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The Man Who Invented Motion Pictures

Paul Fischer

Who killed the inventor of the motion picture camera – and why? Paul Fischer’s new book excavates one of the Victorian age’s great unsolved mysteries, and in the process offers a revelatory rewriting of the birth of motion pictures.

104 in stock

£20.00
Format
Hardback
ISBN
9780571348640
Date Published
07.04.2022
Delivery
All orders are sent via Royal Mail and are tracked: choose from standard or premium delivery.
Summary

A Radio 4 Book of the Week.

In 1888 Louis Le Prince shot the world’s first motion picture in Leeds, England.

In 1890, weeks before the public unveiling of his camera and projector – a year before Thomas Edison announced that the had invented a motion picture camera – Le Prince stepped on a train in France – and disappeared without a trace. He was never seen or heard from again. No body was ever found.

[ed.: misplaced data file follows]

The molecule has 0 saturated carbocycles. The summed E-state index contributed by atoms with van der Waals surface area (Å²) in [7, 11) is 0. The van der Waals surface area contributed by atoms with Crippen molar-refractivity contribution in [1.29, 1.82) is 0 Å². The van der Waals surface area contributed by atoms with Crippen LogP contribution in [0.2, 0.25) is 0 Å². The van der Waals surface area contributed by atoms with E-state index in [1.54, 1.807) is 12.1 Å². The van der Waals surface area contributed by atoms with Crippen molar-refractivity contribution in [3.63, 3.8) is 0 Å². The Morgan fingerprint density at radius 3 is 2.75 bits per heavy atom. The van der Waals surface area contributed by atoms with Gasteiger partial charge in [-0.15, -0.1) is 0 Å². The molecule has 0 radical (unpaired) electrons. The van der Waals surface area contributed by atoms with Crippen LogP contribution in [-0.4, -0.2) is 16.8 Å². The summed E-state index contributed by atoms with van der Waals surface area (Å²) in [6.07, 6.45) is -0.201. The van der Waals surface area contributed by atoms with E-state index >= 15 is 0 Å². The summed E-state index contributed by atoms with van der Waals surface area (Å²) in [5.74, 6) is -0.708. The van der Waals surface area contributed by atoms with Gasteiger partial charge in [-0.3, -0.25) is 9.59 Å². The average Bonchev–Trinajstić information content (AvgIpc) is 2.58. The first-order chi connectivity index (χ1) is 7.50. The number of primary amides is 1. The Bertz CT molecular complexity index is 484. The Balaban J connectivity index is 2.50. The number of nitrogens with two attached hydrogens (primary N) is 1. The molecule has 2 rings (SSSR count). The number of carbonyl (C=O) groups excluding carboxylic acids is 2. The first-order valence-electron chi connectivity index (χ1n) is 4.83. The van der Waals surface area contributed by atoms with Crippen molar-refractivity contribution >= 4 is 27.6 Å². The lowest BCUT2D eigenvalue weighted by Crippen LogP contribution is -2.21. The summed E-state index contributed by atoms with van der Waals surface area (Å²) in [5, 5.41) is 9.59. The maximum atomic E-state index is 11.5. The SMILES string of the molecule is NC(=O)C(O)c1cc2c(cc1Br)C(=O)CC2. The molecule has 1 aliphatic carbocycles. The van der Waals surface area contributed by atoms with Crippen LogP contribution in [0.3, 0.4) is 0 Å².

Le Prince’s family were convinced Edison had stolen Louis’s work, and so they sued the most famous inventor in the world. By the time the lawsuit was over, Le Prince’s own son was dead under suspicious circumstances – and modern Hollywood was being born.

Paul Fischer’s new book excavates one of the Victorian age’s great unsolved mysteries, and in the process offers a revelatory rewriting of the birth of motion pictures.

Critic Reviews

'A fascinating, informative, skillfully articulated narrative of one of the forgotten figures in cinematic history. Consistently entertaining and illuminating.'

Kirkus Starred Review
Critic Reviews

‘Probing a still-unsolved mystery at the heart of the world’s most popular art form, the result both absorbing, forensic and jaw-dropping.’

Total Film
Critic Reviews

'One of cinema history's murkiest murder mysteries.'

Sight & Sound
Critic Reviews

‘Absorbing…what Fischer does do is bring sharp forensic skills and a cool head to a narrative that has become hijacked by wild conspiracy theories.’

Sunday Times
Critic Reviews

“The story of [Le Prince’s] life amounts not only to a captivating whodunit, but to a lens on the development of cinema itself… Fischer’s narration is briskly paced and elegant.”

Harper's Magazine
Critic Reviews

'A movie murder mystery...(a) real-life whodunnit.'

Radio Times